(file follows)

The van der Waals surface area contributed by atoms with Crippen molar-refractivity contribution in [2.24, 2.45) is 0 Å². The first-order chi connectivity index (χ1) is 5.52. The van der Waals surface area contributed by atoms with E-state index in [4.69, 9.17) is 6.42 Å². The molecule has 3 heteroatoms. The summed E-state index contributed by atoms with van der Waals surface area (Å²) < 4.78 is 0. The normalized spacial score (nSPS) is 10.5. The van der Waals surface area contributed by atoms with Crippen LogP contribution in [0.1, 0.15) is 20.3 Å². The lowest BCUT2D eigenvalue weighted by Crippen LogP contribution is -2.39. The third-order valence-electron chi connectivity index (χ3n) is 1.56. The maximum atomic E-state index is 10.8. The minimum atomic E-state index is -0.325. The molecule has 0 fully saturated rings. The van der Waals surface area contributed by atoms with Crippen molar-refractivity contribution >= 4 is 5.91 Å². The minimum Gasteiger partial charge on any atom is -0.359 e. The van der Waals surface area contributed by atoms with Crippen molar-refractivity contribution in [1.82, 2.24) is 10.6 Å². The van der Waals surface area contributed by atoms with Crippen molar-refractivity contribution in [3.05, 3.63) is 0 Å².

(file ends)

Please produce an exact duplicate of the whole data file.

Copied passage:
The van der Waals surface area contributed by atoms with Crippen molar-refractivity contribution in [2.24, 2.45) is 0 Å². The first-order chi connectivity index (χ1) is 5.52. The van der Waals surface area contributed by atoms with E-state index in [4.69, 9.17) is 6.42 Å². The molecule has 3 heteroatoms. The summed E-state index contributed by atoms with van der Waals surface area (Å²) < 4.78 is 0. The normalized spacial score (nSPS) is 10.5. The van der Waals surface area contributed by atoms with Crippen LogP contribution in [0.1, 0.15) is 20.3 Å². The lowest BCUT2D eigenvalue weighted by Crippen LogP contribution is -2.39. The third-order valence-electron chi connectivity index (χ3n) is 1.56. The maximum atomic E-state index is 10.8. The minimum atomic E-state index is -0.325. The molecule has 0 fully saturated rings. The van der Waals surface area contributed by atoms with Crippen molar-refractivity contribution >= 4 is 5.91 Å². The minimum Gasteiger partial charge on any atom is -0.359 e. The van der Waals surface area contributed by atoms with Crippen molar-refractivity contribution in [1.82, 2.24) is 10.6 Å². The van der Waals surface area contributed by atoms with Crippen molar-refractivity contribution in [3.05, 3.63) is 0 Å².